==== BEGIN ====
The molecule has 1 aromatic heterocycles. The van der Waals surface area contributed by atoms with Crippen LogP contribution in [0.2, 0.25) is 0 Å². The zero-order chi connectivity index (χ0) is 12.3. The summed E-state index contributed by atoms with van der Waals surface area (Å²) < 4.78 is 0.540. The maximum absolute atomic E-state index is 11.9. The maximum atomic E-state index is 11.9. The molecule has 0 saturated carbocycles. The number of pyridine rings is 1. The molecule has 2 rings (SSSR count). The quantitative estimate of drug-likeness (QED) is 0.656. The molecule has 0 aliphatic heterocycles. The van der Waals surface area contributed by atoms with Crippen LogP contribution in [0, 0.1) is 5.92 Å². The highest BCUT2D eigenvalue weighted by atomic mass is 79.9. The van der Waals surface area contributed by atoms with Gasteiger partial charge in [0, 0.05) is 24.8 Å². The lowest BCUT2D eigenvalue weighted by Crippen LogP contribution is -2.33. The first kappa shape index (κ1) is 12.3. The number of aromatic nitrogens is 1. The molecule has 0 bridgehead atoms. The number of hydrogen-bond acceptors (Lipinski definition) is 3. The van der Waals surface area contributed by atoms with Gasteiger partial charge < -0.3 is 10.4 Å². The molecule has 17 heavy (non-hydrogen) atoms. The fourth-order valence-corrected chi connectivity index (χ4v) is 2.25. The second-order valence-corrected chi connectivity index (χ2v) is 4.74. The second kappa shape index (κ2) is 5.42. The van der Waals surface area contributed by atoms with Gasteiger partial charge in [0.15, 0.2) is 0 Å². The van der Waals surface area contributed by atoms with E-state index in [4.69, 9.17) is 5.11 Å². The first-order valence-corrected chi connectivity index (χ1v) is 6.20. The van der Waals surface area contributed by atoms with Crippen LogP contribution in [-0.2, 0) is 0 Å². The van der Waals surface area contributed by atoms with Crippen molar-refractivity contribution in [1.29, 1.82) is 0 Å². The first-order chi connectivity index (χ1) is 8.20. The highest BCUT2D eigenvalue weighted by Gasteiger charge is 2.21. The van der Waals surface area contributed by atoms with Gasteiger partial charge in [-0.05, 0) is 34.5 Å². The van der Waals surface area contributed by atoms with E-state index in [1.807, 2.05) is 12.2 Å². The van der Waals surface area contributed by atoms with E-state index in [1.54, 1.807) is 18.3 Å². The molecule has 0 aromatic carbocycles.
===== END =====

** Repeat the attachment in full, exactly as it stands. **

The molecule has 1 aromatic heterocycles. The van der Waals surface area contributed by atoms with Crippen LogP contribution in [0.2, 0.25) is 0 Å². The zero-order chi connectivity index (χ0) is 12.3. The summed E-state index contributed by atoms with van der Waals surface area (Å²) < 4.78 is 0.540. The maximum absolute atomic E-state index is 11.9. The maximum atomic E-state index is 11.9. The molecule has 0 saturated carbocycles. The number of pyridine rings is 1. The molecule has 2 rings (SSSR count). The quantitative estimate of drug-likeness (QED) is 0.656. The molecule has 0 aliphatic heterocycles. The van der Waals surface area contributed by atoms with Crippen LogP contribution in [0, 0.1) is 5.92 Å². The highest BCUT2D eigenvalue weighted by atomic mass is 79.9. The van der Waals surface area contributed by atoms with Gasteiger partial charge in [0, 0.05) is 24.8 Å². The lowest BCUT2D eigenvalue weighted by Crippen LogP contribution is -2.33. The first kappa shape index (κ1) is 12.3. The number of aromatic nitrogens is 1. The molecule has 0 bridgehead atoms. The number of hydrogen-bond acceptors (Lipinski definition) is 3. The van der Waals surface area contributed by atoms with Gasteiger partial charge < -0.3 is 10.4 Å². The molecule has 17 heavy (non-hydrogen) atoms. The fourth-order valence-corrected chi connectivity index (χ4v) is 2.25. The second-order valence-corrected chi connectivity index (χ2v) is 4.74. The second kappa shape index (κ2) is 5.42. The van der Waals surface area contributed by atoms with Gasteiger partial charge in [0.15, 0.2) is 0 Å². The van der Waals surface area contributed by atoms with E-state index in [4.69, 9.17) is 5.11 Å². The first-order valence-corrected chi connectivity index (χ1v) is 6.20. The van der Waals surface area contributed by atoms with Crippen LogP contribution in [-0.2, 0) is 0 Å². The van der Waals surface area contributed by atoms with Crippen molar-refractivity contribution in [1.29, 1.82) is 0 Å². The first-order chi connectivity index (χ1) is 8.20. The highest BCUT2D eigenvalue weighted by Gasteiger charge is 2.21. The van der Waals surface area contributed by atoms with Gasteiger partial charge in [-0.05, 0) is 34.5 Å². The van der Waals surface area contributed by atoms with E-state index in [1.807, 2.05) is 12.2 Å². The van der Waals surface area contributed by atoms with E-state index in [1.54, 1.807) is 18.3 Å². The molecule has 0 aromatic carbocycles.